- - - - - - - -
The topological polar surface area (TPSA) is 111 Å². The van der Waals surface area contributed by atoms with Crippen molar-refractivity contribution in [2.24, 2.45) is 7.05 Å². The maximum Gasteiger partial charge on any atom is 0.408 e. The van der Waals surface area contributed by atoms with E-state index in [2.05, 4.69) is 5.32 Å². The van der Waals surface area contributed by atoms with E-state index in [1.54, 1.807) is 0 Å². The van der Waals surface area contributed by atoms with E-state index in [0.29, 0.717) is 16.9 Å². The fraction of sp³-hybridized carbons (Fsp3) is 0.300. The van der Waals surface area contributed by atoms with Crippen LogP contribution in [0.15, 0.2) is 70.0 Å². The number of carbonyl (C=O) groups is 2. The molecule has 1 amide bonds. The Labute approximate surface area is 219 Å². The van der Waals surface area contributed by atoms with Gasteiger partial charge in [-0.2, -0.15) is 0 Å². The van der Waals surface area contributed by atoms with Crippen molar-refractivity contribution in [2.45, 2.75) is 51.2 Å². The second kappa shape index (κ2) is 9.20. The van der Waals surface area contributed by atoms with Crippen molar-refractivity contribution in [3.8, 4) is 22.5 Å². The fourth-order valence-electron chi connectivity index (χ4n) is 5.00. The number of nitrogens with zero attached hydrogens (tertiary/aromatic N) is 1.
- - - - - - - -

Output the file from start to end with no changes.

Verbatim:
The topological polar surface area (TPSA) is 111 Å². The van der Waals surface area contributed by atoms with Crippen molar-refractivity contribution in [2.24, 2.45) is 7.05 Å². The maximum Gasteiger partial charge on any atom is 0.408 e. The van der Waals surface area contributed by atoms with E-state index in [2.05, 4.69) is 5.32 Å². The van der Waals surface area contributed by atoms with E-state index in [1.54, 1.807) is 0 Å². The van der Waals surface area contributed by atoms with E-state index in [0.29, 0.717) is 16.9 Å². The fraction of sp³-hybridized carbons (Fsp3) is 0.300. The van der Waals surface area contributed by atoms with Crippen LogP contribution in [0.15, 0.2) is 70.0 Å². The number of carbonyl (C=O) groups is 2. The molecule has 1 amide bonds. The Labute approximate surface area is 219 Å². The van der Waals surface area contributed by atoms with Gasteiger partial charge in [-0.2, -0.15) is 0 Å². The van der Waals surface area contributed by atoms with Crippen molar-refractivity contribution in [2.45, 2.75) is 51.2 Å². The second kappa shape index (κ2) is 9.20. The van der Waals surface area contributed by atoms with Crippen molar-refractivity contribution in [3.8, 4) is 22.5 Å². The fourth-order valence-electron chi connectivity index (χ4n) is 5.00. The number of nitrogens with zero attached hydrogens (tertiary/aromatic N) is 1.